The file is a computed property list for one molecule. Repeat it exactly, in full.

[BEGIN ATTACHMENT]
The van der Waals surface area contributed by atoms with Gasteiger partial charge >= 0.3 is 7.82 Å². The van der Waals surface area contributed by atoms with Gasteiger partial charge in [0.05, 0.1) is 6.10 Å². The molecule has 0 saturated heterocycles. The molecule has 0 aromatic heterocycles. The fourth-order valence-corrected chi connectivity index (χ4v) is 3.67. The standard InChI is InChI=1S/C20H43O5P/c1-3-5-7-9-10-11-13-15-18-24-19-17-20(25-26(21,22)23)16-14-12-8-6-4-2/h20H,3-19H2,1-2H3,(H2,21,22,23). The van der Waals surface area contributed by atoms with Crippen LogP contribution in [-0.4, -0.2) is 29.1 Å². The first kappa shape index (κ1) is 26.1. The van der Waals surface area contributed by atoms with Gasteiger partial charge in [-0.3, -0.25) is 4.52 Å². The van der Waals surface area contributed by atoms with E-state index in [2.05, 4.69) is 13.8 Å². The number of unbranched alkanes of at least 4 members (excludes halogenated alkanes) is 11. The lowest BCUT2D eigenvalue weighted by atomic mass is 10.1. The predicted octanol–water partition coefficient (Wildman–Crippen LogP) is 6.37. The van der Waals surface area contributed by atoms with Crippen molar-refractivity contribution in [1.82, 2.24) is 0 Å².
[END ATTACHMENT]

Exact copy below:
The van der Waals surface area contributed by atoms with Gasteiger partial charge >= 0.3 is 7.82 Å². The van der Waals surface area contributed by atoms with Gasteiger partial charge in [0.05, 0.1) is 6.10 Å². The molecule has 0 saturated heterocycles. The molecule has 0 aromatic heterocycles. The fourth-order valence-corrected chi connectivity index (χ4v) is 3.67. The standard InChI is InChI=1S/C20H43O5P/c1-3-5-7-9-10-11-13-15-18-24-19-17-20(25-26(21,22)23)16-14-12-8-6-4-2/h20H,3-19H2,1-2H3,(H2,21,22,23). The van der Waals surface area contributed by atoms with Crippen LogP contribution in [-0.4, -0.2) is 29.1 Å². The first kappa shape index (κ1) is 26.1. The van der Waals surface area contributed by atoms with Gasteiger partial charge in [-0.3, -0.25) is 4.52 Å². The van der Waals surface area contributed by atoms with E-state index in [2.05, 4.69) is 13.8 Å². The number of unbranched alkanes of at least 4 members (excludes halogenated alkanes) is 11. The lowest BCUT2D eigenvalue weighted by atomic mass is 10.1. The predicted octanol–water partition coefficient (Wildman–Crippen LogP) is 6.37. The van der Waals surface area contributed by atoms with Crippen molar-refractivity contribution in [1.82, 2.24) is 0 Å².